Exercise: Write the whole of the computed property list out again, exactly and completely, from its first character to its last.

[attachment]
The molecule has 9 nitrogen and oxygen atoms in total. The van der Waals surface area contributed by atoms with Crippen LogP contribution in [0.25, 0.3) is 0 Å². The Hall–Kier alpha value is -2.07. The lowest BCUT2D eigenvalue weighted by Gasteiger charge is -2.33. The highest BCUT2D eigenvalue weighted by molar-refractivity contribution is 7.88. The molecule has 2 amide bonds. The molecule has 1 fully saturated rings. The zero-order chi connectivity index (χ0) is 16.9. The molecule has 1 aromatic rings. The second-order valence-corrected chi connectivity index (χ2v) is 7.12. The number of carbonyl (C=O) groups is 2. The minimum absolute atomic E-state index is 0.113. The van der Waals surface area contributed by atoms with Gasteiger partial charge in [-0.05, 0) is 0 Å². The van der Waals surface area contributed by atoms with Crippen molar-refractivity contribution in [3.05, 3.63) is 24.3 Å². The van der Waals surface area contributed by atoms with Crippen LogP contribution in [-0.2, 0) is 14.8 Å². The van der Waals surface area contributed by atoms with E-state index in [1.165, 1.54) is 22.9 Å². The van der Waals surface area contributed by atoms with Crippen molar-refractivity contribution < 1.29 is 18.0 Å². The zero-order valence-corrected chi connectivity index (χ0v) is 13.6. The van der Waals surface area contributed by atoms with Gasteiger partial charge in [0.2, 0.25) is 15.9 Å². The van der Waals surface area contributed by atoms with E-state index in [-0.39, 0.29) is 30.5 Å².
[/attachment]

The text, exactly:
The molecule has 9 nitrogen and oxygen atoms in total. The van der Waals surface area contributed by atoms with Crippen LogP contribution in [0.25, 0.3) is 0 Å². The Hall–Kier alpha value is -2.07. The lowest BCUT2D eigenvalue weighted by Gasteiger charge is -2.33. The highest BCUT2D eigenvalue weighted by molar-refractivity contribution is 7.88. The molecule has 2 amide bonds. The molecule has 1 fully saturated rings. The zero-order chi connectivity index (χ0) is 16.9. The molecule has 1 aromatic rings. The second-order valence-corrected chi connectivity index (χ2v) is 7.12. The number of carbonyl (C=O) groups is 2. The minimum absolute atomic E-state index is 0.113. The van der Waals surface area contributed by atoms with Gasteiger partial charge in [-0.05, 0) is 0 Å². The van der Waals surface area contributed by atoms with Crippen molar-refractivity contribution in [3.05, 3.63) is 24.3 Å². The van der Waals surface area contributed by atoms with Crippen LogP contribution in [-0.2, 0) is 14.8 Å². The van der Waals surface area contributed by atoms with E-state index in [1.165, 1.54) is 22.9 Å². The van der Waals surface area contributed by atoms with Crippen molar-refractivity contribution < 1.29 is 18.0 Å². The zero-order valence-corrected chi connectivity index (χ0v) is 13.6. The van der Waals surface area contributed by atoms with Gasteiger partial charge in [0.2, 0.25) is 15.9 Å². The van der Waals surface area contributed by atoms with E-state index in [-0.39, 0.29) is 30.5 Å².